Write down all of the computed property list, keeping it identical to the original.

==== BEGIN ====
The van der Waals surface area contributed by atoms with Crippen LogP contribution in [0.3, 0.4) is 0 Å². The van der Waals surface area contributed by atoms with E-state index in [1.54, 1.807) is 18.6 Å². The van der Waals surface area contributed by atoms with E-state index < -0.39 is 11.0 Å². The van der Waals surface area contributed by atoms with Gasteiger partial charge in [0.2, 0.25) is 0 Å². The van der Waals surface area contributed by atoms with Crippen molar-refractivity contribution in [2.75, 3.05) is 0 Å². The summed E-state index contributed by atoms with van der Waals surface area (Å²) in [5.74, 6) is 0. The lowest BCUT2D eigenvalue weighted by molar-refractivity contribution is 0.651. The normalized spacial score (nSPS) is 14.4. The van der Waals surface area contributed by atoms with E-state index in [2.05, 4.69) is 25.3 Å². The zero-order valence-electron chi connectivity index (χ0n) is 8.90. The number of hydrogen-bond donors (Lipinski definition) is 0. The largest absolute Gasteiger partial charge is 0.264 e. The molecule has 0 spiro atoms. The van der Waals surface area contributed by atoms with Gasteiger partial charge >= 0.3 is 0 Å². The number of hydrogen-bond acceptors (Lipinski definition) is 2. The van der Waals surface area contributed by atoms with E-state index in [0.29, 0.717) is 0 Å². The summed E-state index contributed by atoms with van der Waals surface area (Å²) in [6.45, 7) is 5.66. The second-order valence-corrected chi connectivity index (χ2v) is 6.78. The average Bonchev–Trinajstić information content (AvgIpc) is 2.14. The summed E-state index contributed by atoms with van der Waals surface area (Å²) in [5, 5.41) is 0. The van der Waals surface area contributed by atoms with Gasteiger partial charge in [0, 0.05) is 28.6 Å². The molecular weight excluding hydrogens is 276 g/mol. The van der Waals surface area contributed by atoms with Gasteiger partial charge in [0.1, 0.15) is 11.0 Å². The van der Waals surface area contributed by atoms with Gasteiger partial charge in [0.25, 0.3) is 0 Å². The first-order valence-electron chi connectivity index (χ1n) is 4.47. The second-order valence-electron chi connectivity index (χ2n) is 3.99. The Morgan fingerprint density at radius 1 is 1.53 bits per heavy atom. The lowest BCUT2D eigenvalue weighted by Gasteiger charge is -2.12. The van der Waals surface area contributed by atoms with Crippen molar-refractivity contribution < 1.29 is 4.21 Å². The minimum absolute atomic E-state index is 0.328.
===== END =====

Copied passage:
The van der Waals surface area contributed by atoms with Crippen LogP contribution in [0.3, 0.4) is 0 Å². The van der Waals surface area contributed by atoms with E-state index in [1.54, 1.807) is 18.6 Å². The van der Waals surface area contributed by atoms with E-state index < -0.39 is 11.0 Å². The van der Waals surface area contributed by atoms with Gasteiger partial charge in [0.2, 0.25) is 0 Å². The van der Waals surface area contributed by atoms with Crippen molar-refractivity contribution in [2.75, 3.05) is 0 Å². The summed E-state index contributed by atoms with van der Waals surface area (Å²) in [5.74, 6) is 0. The lowest BCUT2D eigenvalue weighted by molar-refractivity contribution is 0.651. The normalized spacial score (nSPS) is 14.4. The van der Waals surface area contributed by atoms with E-state index in [2.05, 4.69) is 25.3 Å². The zero-order valence-electron chi connectivity index (χ0n) is 8.90. The number of hydrogen-bond donors (Lipinski definition) is 0. The largest absolute Gasteiger partial charge is 0.264 e. The molecule has 0 spiro atoms. The van der Waals surface area contributed by atoms with Gasteiger partial charge >= 0.3 is 0 Å². The number of hydrogen-bond acceptors (Lipinski definition) is 2. The van der Waals surface area contributed by atoms with E-state index in [0.29, 0.717) is 0 Å². The summed E-state index contributed by atoms with van der Waals surface area (Å²) in [6.45, 7) is 5.66. The second-order valence-corrected chi connectivity index (χ2v) is 6.78. The average Bonchev–Trinajstić information content (AvgIpc) is 2.14. The summed E-state index contributed by atoms with van der Waals surface area (Å²) in [5, 5.41) is 0. The van der Waals surface area contributed by atoms with Gasteiger partial charge in [0, 0.05) is 28.6 Å². The molecular weight excluding hydrogens is 276 g/mol. The van der Waals surface area contributed by atoms with Gasteiger partial charge in [0.1, 0.15) is 11.0 Å². The van der Waals surface area contributed by atoms with Gasteiger partial charge in [0.25, 0.3) is 0 Å². The first-order valence-electron chi connectivity index (χ1n) is 4.47. The second-order valence-electron chi connectivity index (χ2n) is 3.99. The Morgan fingerprint density at radius 1 is 1.53 bits per heavy atom. The lowest BCUT2D eigenvalue weighted by Gasteiger charge is -2.12. The van der Waals surface area contributed by atoms with Crippen molar-refractivity contribution < 1.29 is 4.21 Å². The minimum absolute atomic E-state index is 0.328.